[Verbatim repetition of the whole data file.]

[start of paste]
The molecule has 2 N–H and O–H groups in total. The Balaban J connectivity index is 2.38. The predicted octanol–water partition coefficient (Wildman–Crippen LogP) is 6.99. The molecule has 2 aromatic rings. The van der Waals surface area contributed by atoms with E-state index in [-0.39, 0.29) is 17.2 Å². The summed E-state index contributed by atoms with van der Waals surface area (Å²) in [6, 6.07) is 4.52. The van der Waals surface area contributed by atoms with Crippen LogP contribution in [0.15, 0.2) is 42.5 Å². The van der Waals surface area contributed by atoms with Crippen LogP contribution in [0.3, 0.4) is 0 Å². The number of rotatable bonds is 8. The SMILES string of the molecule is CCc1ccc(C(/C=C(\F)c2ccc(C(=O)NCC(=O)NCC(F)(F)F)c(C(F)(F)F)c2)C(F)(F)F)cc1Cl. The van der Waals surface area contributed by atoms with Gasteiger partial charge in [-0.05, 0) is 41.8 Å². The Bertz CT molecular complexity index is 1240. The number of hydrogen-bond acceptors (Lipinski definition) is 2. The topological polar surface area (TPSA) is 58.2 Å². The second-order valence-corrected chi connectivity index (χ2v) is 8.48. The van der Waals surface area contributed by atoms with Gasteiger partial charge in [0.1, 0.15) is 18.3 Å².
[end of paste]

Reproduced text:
The molecule has 2 N–H and O–H groups in total. The Balaban J connectivity index is 2.38. The predicted octanol–water partition coefficient (Wildman–Crippen LogP) is 6.99. The molecule has 2 aromatic rings. The van der Waals surface area contributed by atoms with E-state index in [-0.39, 0.29) is 17.2 Å². The summed E-state index contributed by atoms with van der Waals surface area (Å²) in [6, 6.07) is 4.52. The van der Waals surface area contributed by atoms with Crippen LogP contribution in [0.15, 0.2) is 42.5 Å². The van der Waals surface area contributed by atoms with Crippen LogP contribution in [0.3, 0.4) is 0 Å². The number of rotatable bonds is 8. The SMILES string of the molecule is CCc1ccc(C(/C=C(\F)c2ccc(C(=O)NCC(=O)NCC(F)(F)F)c(C(F)(F)F)c2)C(F)(F)F)cc1Cl. The van der Waals surface area contributed by atoms with Gasteiger partial charge in [-0.05, 0) is 41.8 Å². The Bertz CT molecular complexity index is 1240. The number of hydrogen-bond acceptors (Lipinski definition) is 2. The topological polar surface area (TPSA) is 58.2 Å². The second-order valence-corrected chi connectivity index (χ2v) is 8.48. The van der Waals surface area contributed by atoms with Gasteiger partial charge in [0.1, 0.15) is 18.3 Å².